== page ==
Subject: Re: Addition to force open to open only regular files
To: NetBSD Kernel Technical Discussion List <>
From: Greg A. Woods <>
List: tech-kern
Date: 11/17/2000 21:06:14
[ On Friday, November 17, 2000 at 17:40:01 (-0700), Warner Losh wrote: ]
> Subject: Re: Addition to force open to open only regular files 
> In message <> Greg A. Woods writes:
> : I don't think O_REG_ONLY, O_RGONLY, or whatever will sovle the problem
> : sufficiently.  It works now, today, with devices, but as someone's
> : already mentioned, what about symlinks (I don't recall seeing a real
> : answer to that question yet).
> It will allow the fstat after the open to deside if the file is
> readable or not.  At least that's the theory.  It will also allow one
> to know if the symlink race was tried.  It will also allow you to not
> open the devices that might have side effects.

Hmm... yes, but it seems a lot counter-intuitive.  Not that I want to
give the impression that writing set-ID programs can be done with one's
intuition alone -- just that it's something you'd have to be extremely
explicit about in every use to avoid confusion at some future time.

> : > Also, there's a desire to do something which we can add to 1.5. It's too
> : > late for 1.5 itself, but it's easier to add an open flag to 1.5.1 than a
> : > new system call.
> : 
> : If it's deemed safe to use this kind of test to determine if a process
> : is running set-ID:
> : 
> : 	if ((geteuid() == getuid()) && (getegid() == getgid())) {
> : 		/* process is not running set-ID */
> : 	}
> : 
> : then I'd say throw that in to the resolver code around the code that
> : implements $HOSTALIASES (and maybe $LOCALDOMAIN), and that'll be it.
> That's not safe.  That's the whole reason for the issetuid() system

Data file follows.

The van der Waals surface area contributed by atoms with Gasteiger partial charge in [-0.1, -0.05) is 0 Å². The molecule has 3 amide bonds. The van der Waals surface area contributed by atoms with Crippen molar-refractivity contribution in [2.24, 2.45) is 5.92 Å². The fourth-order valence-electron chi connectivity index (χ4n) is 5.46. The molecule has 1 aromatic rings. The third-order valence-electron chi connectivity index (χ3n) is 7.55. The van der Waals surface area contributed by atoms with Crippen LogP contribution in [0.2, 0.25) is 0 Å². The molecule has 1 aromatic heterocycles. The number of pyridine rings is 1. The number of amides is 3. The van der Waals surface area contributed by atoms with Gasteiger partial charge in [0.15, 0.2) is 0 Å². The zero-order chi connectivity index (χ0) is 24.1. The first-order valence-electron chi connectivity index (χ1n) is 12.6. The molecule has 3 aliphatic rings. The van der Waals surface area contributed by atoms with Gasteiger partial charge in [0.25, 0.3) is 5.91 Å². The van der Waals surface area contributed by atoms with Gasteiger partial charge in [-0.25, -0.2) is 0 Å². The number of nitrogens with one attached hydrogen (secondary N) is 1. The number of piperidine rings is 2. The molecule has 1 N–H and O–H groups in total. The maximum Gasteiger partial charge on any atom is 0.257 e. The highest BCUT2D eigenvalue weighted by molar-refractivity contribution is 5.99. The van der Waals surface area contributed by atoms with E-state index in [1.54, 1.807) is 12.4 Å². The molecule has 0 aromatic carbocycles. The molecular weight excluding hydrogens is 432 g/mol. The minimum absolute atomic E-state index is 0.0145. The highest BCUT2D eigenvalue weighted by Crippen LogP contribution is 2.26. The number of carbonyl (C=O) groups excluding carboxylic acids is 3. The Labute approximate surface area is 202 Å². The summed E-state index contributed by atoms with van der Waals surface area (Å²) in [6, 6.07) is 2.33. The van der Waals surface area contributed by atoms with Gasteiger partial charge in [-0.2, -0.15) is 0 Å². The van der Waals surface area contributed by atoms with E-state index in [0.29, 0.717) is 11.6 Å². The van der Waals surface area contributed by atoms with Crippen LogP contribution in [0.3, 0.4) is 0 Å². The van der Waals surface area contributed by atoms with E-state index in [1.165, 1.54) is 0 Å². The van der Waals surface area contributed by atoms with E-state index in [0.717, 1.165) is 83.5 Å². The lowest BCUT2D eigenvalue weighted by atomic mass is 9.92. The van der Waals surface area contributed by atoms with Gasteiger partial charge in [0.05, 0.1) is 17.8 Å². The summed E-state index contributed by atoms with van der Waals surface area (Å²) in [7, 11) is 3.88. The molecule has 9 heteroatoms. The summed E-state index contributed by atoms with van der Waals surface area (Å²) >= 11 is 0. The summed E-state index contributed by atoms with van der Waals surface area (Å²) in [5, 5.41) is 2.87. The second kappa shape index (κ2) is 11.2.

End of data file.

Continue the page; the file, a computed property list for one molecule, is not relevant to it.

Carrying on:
> call.  If the process does a setuid(geteuid()) early, then this test
> will fail to properly exclude things.

I don't know of any process in its right mind that would do
setuid(geteuid()), never mind early on.  That would be BAD.  I.e. I'm
not too worried about protecting processes from themselves if they do
BAD things like this.  Such a process still has the chance of sanitising
its environment before continuing on too, so I still don't see a problem
that isssetuid() will solve -- it might be convenient, but it's not
telling us anything we don't already know if we're already expecting to
be in a set-ID process.

In all other cases where the effective-ID and real-ID might be identical
then either the process has done setuid(getuid()), or the invoking user
is the same as the effective-ID.  In the first case there is no danger
(other than breaking naming relationships) from $HOSTALIASES any more,
and in the second case the invoking user's already got the power to
trash whatever they want in easier ways than tricking the set-ID program
and so, well, their rope's just made a little longer, but not by much.

							Greg A. Woods

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